The Brian Jonestown Massacre, Who Killed Sgt Peppers?, A Records, 2010
Back in the day a new release from BJM just meant that a new week had begun. The band was so prolific, it seemed impossible to keep up with them. But ever since bandleader Anton Newcombe defected to Iceland, the band's release dates have become such special occasions that even longtime devotees can feel like a tuxedo and a scented invitation are required just to listen to their new stuff. Which isn't a bad thing. If there is one band out there that has paid their dues, it is BJM, and that dedication to keeping it real allows for a certain amount of well, understanding. So they've cleaned up, kicked the drugs (supposedly), and started writing lyrics in French. But does that mean they've gotten better?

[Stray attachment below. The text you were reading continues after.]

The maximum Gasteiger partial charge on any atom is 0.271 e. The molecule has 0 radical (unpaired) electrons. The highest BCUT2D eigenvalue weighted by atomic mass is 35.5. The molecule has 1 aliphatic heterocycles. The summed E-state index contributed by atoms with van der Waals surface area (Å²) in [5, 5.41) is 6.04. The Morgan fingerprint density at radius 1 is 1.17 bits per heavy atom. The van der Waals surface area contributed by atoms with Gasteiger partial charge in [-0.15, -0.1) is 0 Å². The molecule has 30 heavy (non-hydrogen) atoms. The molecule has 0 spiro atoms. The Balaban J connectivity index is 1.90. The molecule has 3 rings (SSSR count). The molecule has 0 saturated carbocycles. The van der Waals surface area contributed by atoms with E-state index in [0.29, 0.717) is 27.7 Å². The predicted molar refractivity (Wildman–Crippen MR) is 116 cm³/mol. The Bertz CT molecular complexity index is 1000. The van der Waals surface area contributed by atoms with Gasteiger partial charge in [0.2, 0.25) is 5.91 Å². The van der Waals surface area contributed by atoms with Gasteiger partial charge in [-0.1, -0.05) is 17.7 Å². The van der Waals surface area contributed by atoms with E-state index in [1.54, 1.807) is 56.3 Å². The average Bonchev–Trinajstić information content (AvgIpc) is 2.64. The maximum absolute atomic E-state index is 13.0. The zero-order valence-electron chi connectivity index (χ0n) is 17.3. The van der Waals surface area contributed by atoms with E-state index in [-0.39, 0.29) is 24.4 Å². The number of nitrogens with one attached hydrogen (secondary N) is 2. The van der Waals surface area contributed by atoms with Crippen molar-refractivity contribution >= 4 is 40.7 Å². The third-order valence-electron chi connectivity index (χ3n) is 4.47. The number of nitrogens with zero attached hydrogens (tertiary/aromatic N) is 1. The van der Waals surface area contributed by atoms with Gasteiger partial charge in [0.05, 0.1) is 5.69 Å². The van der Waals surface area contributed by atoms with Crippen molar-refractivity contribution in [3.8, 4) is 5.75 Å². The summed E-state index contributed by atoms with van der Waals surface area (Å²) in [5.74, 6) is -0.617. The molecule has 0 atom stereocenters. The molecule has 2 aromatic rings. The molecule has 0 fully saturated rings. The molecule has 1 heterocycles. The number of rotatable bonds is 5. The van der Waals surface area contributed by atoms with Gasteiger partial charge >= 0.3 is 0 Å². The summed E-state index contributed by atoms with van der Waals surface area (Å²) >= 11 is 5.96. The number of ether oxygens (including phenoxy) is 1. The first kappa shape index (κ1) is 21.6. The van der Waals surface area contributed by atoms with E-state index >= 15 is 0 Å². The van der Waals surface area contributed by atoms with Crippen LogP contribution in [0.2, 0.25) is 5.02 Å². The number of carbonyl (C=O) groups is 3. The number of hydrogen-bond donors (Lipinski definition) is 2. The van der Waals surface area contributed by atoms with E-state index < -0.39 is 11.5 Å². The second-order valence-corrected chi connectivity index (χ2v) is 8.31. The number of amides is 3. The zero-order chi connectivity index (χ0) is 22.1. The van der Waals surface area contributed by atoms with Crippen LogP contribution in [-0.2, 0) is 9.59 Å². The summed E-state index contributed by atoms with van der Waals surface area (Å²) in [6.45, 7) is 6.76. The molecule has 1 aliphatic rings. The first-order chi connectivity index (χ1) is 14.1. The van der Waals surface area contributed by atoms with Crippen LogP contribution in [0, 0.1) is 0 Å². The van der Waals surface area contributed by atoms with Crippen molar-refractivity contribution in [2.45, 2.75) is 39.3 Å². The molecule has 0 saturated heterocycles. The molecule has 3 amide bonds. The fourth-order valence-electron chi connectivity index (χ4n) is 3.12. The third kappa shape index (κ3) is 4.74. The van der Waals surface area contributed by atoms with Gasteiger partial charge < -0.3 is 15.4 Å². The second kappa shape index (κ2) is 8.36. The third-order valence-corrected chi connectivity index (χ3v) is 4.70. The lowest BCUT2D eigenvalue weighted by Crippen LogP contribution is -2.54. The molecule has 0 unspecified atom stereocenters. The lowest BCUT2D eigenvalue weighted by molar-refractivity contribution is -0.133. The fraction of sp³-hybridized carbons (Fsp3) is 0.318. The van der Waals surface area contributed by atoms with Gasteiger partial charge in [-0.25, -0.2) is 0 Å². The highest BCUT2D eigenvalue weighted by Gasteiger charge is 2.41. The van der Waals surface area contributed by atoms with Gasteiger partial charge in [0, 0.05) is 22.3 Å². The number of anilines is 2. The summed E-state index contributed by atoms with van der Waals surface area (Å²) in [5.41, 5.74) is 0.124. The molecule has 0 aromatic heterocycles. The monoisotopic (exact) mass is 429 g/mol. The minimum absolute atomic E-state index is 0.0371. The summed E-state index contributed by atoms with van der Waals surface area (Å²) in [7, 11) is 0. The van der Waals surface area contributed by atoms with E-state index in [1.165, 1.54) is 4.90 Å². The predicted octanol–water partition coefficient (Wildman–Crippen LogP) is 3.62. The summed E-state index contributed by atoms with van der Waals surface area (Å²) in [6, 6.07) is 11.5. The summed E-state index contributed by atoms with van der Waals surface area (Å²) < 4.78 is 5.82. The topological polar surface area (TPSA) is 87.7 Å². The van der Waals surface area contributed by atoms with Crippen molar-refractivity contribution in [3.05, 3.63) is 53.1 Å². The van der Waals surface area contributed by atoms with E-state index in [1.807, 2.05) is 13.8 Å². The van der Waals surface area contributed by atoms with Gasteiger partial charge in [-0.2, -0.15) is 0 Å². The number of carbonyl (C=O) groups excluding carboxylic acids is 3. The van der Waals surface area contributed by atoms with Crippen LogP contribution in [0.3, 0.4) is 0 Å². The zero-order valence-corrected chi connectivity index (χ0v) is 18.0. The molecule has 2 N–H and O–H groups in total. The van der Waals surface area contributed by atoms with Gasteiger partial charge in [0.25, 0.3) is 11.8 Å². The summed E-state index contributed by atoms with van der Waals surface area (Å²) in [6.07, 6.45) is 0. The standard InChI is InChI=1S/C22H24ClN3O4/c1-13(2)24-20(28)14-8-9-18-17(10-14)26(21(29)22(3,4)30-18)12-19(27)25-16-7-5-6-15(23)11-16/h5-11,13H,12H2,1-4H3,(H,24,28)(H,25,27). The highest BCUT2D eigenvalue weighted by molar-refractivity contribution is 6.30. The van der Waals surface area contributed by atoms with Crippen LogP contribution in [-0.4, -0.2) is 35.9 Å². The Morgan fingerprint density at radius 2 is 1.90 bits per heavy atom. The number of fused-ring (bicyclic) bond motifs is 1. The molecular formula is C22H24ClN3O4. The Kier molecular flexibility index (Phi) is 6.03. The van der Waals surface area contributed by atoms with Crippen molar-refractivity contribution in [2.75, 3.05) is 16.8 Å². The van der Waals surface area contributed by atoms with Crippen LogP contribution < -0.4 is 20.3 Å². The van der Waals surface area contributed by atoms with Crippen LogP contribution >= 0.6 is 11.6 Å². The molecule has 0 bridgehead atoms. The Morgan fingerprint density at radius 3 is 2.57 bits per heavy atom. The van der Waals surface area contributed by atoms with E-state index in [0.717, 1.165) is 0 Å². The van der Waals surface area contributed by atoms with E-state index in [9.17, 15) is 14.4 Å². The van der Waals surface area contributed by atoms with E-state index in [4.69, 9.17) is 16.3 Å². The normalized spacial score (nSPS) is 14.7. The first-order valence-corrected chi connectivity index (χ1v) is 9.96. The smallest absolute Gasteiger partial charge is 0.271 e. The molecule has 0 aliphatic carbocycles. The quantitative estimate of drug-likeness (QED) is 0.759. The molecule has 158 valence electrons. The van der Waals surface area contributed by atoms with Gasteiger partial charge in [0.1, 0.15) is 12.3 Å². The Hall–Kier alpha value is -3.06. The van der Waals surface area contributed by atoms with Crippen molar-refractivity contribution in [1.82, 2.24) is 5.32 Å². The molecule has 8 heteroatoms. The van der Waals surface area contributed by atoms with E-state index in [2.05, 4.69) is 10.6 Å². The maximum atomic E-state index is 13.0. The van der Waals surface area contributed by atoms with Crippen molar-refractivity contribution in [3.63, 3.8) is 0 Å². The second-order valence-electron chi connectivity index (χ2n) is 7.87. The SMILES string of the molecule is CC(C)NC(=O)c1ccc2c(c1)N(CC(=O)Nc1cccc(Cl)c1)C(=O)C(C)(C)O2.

That depends. The gritty, schizo genius that characterized their early work has largely evaporated over the years, and while Who Killed Sgt Peppers? shows flashes of the chaotic brilliance Newcombe was once possessed with, most of the album seems to trip itself into dance dance electronica Eurotrash shit. It lacks an organic feel and seems like it was made by a machine,rather than a human, like a Kraftwerk album. Even stand out tracks like "Unger Hinfr" are cold and lonesome sounding, as if, when you drop all the badass swirling dissonance and sassy vocals, the song itself just wants a big fat hug.
Newcombe's always been fiercly independent and adamant about following his own creative vision and dancing with the voices in his head, but as a songwriter he's always wanted us to join in. At times, he was the closest thing to John Lennon most of us had ever seen. I'm not sure that's the case anymore, which is a shame.